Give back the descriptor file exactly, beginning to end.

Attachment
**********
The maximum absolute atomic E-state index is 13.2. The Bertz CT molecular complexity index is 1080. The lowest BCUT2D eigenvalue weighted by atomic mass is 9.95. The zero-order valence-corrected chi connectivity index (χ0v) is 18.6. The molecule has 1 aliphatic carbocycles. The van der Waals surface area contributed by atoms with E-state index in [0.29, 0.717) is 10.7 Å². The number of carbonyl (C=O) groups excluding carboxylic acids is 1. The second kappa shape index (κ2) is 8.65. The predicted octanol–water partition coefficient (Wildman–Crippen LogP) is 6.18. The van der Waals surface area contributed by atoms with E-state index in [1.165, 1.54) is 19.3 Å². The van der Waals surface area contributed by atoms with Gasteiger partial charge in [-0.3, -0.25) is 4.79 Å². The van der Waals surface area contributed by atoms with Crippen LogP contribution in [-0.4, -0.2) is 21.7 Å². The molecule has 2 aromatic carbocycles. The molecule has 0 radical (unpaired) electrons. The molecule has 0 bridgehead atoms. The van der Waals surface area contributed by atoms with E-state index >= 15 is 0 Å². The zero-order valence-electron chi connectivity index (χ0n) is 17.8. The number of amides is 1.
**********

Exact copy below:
The maximum absolute atomic E-state index is 13.2. The Bertz CT molecular complexity index is 1080. The lowest BCUT2D eigenvalue weighted by atomic mass is 9.95. The zero-order valence-corrected chi connectivity index (χ0v) is 18.6. The molecule has 1 aliphatic carbocycles. The van der Waals surface area contributed by atoms with E-state index in [0.29, 0.717) is 10.7 Å². The number of carbonyl (C=O) groups excluding carboxylic acids is 1. The second kappa shape index (κ2) is 8.65. The predicted octanol–water partition coefficient (Wildman–Crippen LogP) is 6.18. The van der Waals surface area contributed by atoms with E-state index in [1.165, 1.54) is 19.3 Å². The van der Waals surface area contributed by atoms with Gasteiger partial charge in [-0.3, -0.25) is 4.79 Å². The van der Waals surface area contributed by atoms with Crippen LogP contribution in [-0.4, -0.2) is 21.7 Å². The molecule has 2 aromatic carbocycles. The molecule has 0 radical (unpaired) electrons. The molecule has 0 bridgehead atoms. The van der Waals surface area contributed by atoms with E-state index >= 15 is 0 Å². The zero-order valence-electron chi connectivity index (χ0n) is 17.8. The number of amides is 1.